Various Complications of Chickenpox in Admitted Patients; 2017 Perspective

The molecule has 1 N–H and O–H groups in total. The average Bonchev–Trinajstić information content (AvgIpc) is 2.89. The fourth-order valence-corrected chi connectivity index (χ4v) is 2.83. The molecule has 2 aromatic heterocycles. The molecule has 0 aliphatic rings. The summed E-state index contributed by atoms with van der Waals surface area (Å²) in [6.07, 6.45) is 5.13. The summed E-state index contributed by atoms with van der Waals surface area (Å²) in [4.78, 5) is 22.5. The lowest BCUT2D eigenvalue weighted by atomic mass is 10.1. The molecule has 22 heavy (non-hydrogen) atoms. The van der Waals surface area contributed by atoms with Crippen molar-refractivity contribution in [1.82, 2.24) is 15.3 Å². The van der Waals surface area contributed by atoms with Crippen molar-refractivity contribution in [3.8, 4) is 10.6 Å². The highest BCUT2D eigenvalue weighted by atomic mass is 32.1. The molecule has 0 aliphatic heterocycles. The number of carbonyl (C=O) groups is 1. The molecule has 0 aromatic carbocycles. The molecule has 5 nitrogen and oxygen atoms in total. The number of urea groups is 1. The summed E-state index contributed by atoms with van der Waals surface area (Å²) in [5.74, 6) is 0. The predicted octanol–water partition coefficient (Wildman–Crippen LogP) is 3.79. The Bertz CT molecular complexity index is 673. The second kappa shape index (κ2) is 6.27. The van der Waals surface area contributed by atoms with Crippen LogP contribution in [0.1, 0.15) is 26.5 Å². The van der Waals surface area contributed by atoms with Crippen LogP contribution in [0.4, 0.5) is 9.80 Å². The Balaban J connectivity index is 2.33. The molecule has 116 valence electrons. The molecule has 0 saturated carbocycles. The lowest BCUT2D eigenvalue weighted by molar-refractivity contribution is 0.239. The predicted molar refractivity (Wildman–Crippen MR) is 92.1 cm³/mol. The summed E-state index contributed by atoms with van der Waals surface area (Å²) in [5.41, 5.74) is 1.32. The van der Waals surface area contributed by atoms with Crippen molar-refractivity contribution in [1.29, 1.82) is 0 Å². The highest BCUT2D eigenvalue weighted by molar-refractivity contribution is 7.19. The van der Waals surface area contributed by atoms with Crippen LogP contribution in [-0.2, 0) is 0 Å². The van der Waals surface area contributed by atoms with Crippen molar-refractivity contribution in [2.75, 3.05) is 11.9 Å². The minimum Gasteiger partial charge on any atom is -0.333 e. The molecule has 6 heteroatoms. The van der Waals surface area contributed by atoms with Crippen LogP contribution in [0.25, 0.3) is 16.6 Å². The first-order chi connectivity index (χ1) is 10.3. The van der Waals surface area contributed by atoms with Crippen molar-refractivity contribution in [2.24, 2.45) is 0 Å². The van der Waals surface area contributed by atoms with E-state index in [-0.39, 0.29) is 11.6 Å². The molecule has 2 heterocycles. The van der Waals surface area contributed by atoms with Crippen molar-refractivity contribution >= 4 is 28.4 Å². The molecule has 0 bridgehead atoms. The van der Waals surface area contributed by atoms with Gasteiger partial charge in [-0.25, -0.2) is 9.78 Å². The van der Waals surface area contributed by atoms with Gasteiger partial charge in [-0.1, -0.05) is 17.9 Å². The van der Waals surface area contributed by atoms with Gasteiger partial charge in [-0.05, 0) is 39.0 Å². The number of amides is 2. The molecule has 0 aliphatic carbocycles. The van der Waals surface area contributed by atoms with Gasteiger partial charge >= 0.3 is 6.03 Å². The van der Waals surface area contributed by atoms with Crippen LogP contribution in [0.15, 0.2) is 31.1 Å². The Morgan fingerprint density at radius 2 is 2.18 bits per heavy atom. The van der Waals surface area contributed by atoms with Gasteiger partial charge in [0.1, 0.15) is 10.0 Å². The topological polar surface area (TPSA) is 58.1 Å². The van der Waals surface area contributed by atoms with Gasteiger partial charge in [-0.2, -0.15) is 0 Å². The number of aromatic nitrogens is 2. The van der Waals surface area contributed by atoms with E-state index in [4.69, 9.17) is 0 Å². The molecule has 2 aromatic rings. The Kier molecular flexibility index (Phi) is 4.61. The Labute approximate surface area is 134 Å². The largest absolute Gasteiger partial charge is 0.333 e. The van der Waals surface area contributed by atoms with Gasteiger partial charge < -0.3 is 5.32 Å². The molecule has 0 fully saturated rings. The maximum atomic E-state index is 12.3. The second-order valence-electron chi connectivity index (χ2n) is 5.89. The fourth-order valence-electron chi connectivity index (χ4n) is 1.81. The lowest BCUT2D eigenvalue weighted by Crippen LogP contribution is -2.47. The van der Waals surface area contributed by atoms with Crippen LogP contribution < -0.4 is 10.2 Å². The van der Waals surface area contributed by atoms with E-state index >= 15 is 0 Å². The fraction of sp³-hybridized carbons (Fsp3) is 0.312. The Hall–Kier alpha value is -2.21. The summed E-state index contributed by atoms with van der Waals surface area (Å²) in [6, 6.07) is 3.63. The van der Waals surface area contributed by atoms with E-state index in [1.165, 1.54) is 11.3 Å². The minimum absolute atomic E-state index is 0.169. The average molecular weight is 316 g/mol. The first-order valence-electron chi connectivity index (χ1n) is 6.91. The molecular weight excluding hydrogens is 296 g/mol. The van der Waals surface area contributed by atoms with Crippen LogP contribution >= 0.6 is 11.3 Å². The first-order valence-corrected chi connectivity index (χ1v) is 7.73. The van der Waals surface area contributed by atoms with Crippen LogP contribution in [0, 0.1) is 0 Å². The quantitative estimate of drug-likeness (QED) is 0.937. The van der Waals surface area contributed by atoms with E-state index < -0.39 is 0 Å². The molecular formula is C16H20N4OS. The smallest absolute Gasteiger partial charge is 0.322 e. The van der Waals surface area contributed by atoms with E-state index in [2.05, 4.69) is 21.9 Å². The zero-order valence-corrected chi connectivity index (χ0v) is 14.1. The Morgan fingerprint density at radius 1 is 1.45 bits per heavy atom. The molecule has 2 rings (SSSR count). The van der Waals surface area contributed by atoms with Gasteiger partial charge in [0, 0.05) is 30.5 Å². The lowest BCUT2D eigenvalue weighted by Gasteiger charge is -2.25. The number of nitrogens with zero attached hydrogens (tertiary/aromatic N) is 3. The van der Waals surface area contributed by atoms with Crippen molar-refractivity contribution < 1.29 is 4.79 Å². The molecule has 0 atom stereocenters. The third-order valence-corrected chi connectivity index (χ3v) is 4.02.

Background: Chickenpox is a benign disease occurring in both children and adults. Common symptoms of disease include fever, generalized body rash, itching, fatigue, headache and body aches. The complications of the disease include respiratory, gastrointestinal, neurological, hematological and cardiac complications. These complications are more common in adult population. Estimated mortality from chickenpox is 31/100,000 in adults. Chickenpox pneumonia is the most serious complication followed by encephalitis. Objective: To highlight the various complications of chickenpox present in adult population of Faisalabad and its adjoining cities. Study Design: retrospective cross-sectional observational study. Settings: Department of Medicine, Allied Hospital, Faisalabad Pakistan. Duration: One year, January 2017 to December 2017. Methodology: Record of the admitted 350 patients was obtained, and Patients’ charts were reviewed with special emphasis on various complications of chickenpox. The patients included were above the age of 14 years and the diagnosis of chickenpox was made on clinical grounds. The diagnosis of complications was made with the help of laboratory and radiological investigations. Results: In our study 350 patients facing complications from chickenpox, from various regions of Faisalabad. Majority of them suffered from secondary bacterial skin infection i.e. 75 patients. Sepsis and ARDS turned out to be some of the major concerns for patients as well, as 31patients developed Sepsis and 29 patients suffered from ARDS respectively. Hepatitis, Myocarditis and Encephalitis were among the major issues affecting 11, 12 and 9 patients respectively. Conclusion: Chicken Pox can present with life threatening complications in adult population. Awareness of general population about the disease, its prevention, early detection and start of appropriate treatment can prevent development of complications and help reduce mortality and morbidity from the disease.